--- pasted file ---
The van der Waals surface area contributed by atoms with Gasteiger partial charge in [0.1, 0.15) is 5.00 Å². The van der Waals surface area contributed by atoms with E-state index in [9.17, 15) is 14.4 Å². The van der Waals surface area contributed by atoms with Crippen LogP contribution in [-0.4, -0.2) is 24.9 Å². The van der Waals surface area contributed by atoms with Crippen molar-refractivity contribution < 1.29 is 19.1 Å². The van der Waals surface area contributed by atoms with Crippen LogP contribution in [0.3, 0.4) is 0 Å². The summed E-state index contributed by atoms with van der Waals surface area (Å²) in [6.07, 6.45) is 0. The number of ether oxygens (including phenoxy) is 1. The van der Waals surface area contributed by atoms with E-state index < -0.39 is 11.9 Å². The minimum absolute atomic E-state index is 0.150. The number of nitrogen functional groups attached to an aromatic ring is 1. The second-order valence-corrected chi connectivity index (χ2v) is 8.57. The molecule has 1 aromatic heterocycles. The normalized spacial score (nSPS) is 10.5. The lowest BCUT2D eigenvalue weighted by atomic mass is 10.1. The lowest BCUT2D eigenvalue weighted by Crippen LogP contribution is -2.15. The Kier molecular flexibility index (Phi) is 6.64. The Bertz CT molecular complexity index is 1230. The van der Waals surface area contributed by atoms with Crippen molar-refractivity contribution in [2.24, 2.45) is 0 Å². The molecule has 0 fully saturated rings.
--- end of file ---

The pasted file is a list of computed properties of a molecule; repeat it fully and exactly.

The van der Waals surface area contributed by atoms with Gasteiger partial charge in [0.1, 0.15) is 5.00 Å². The van der Waals surface area contributed by atoms with E-state index in [9.17, 15) is 14.4 Å². The van der Waals surface area contributed by atoms with Crippen LogP contribution in [-0.4, -0.2) is 24.9 Å². The van der Waals surface area contributed by atoms with Crippen molar-refractivity contribution < 1.29 is 19.1 Å². The van der Waals surface area contributed by atoms with Crippen LogP contribution in [0.3, 0.4) is 0 Å². The summed E-state index contributed by atoms with van der Waals surface area (Å²) in [6.07, 6.45) is 0. The number of ether oxygens (including phenoxy) is 1. The van der Waals surface area contributed by atoms with E-state index < -0.39 is 11.9 Å². The minimum absolute atomic E-state index is 0.150. The number of nitrogen functional groups attached to an aromatic ring is 1. The second-order valence-corrected chi connectivity index (χ2v) is 8.57. The molecule has 1 aromatic heterocycles. The normalized spacial score (nSPS) is 10.5. The lowest BCUT2D eigenvalue weighted by atomic mass is 10.1. The lowest BCUT2D eigenvalue weighted by Crippen LogP contribution is -2.15. The Kier molecular flexibility index (Phi) is 6.64. The Bertz CT molecular complexity index is 1230. The van der Waals surface area contributed by atoms with Crippen molar-refractivity contribution in [2.24, 2.45) is 0 Å². The molecule has 0 fully saturated rings.